Pain Control Following Total Hip Arthroplasty

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    St. Mary's Research Center, Canada
Updated on 30 November 2022


Total hip arthroplasty (THA) is one of the most common surgical procedures performed in elderly patients, with its main indication being end-stage osteoarthritis of the hip1. It is estimated that over 572,000 patients per year will undergo THA in the USA alone by 20301 and postsurgical pain associated with THA remains a significant issue. Postoperative pain is associated with delayed joint mobilization, ambulation, patient satisfaction and can often delay the patient's discharge home1.

Multimodal analgesia for the management of postoperative pain following THA is now standard of care2,3. It involves a combination of local anesthetic infiltration (LAI), peripheral nerve blocks (PNBs), analgesics such as non-steroidal anti-inflammatory drugs (NSAIDs), acetaminophen and/or other medications, including gabapentinoids and opioids. Using multiple analgesic modalities allows for an easier and faster recovery for THA patients and ultimately allows for reduction in postoperative narcotic use and it's associated negative side effects. Total hip arthroplasty can be performed under either general anesthesia, epidural anesthesia or most commonly under spinal anesthesia, with or without epidural morphine. The adjunctive use of LAI, pericapsular nerve group (PENG) block or suprainguinal fascia iliaca compartment block (FICB) for postoperative pain management is becoming more widespread, although evidence on their efficacy has been inconsistent4-8. As such, comparative evaluation of these adjuctive analgesic modalities is imperative to optimize postoperative pain management following THA.


Suprainguinal fascia iliaca compartment block (FICB) is a technique that involves injection of local anesthetics underneath the fascia of the iliacus muscle to block the femoral nerve, the lateral femoral cutaneous nerve and, possibly, the obturator nerve9. The pericapsular nerve group block (PENG) is a technique that involves injection of local anesthetic in the musculofascial plane between the psoas muscle and the superior pubic ramus. Evidence to date shows that FICB and PENG may be effective modalities to provide postoperative pain control following THA and could reduce opioid consumption10. The above procedures have been documented as safe and effective when performed by a qualified anesthetist but come with various risks (potential motor / sensory blocade especially) and associated cost. Alternatively, or in conjunction to the above procedures, the orthopedic surgeon can perform local anaesthetic infiltration (LAI) into the anterior pericapsular tissues. To date, no study has compared the efficacy of FICB, PENG block and LAI in a randomized study, therefore a preferred postoperative analgesic regimen has yet to be determined.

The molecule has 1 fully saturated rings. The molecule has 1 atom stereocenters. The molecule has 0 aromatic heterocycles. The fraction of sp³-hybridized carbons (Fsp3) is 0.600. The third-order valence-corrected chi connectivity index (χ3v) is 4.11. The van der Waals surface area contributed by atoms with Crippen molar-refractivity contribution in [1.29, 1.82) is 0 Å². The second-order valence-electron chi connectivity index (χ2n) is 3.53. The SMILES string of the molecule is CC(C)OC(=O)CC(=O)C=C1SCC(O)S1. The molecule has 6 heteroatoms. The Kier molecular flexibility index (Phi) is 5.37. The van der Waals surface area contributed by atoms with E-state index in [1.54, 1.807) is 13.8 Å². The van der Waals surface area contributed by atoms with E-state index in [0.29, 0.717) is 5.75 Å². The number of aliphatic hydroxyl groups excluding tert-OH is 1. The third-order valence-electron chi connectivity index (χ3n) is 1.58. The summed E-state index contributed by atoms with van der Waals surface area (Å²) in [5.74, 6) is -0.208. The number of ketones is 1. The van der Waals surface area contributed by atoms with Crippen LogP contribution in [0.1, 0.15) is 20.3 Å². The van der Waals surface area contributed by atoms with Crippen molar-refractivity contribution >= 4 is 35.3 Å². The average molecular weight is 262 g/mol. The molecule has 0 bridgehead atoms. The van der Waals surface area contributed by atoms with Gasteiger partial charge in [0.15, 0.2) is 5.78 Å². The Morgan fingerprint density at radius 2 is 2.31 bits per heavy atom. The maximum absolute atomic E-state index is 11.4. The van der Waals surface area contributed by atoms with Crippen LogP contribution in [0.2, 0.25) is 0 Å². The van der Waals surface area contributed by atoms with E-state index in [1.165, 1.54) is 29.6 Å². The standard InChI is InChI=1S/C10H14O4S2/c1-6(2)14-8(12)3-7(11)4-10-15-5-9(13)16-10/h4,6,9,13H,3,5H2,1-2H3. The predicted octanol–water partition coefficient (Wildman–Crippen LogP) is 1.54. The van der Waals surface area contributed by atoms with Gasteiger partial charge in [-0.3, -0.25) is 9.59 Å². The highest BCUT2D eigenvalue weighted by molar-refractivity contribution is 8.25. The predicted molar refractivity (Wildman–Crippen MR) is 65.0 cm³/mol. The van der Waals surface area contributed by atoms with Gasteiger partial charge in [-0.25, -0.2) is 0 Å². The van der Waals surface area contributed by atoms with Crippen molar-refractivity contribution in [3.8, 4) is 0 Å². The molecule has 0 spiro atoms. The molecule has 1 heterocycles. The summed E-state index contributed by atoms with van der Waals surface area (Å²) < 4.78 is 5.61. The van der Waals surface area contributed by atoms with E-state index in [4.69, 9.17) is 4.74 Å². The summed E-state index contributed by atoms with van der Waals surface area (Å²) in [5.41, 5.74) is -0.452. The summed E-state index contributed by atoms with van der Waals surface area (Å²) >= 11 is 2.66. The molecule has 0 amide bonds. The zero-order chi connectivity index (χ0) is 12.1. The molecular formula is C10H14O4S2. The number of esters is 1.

In this randomized trial, the investigators aim to evaluate postoperative pain and side effects related to pain control in patients who receive FICB versus LAI versus PENG block following THA. The investigators aim to compare these procedures between each other and assertain whether these techniques compare favourably to spinal anesthetic as a control group.

Condition Chronic Postoperative Pain
Treatment ketorolac, Bupivacaine Hydrochloride 0.25% Injection Solution_#2, EPINEPHrine 1:200,000 / Prilocaine HCl 4 % 1.8 ML Cartridge, Bupivacaine Hydrochloride 0.5% Injection Solution_#2
Clinical Study IdentifierNCT05062356
SponsorSt. Mary's Research Center, Canada
Last Modified on30 November 2022

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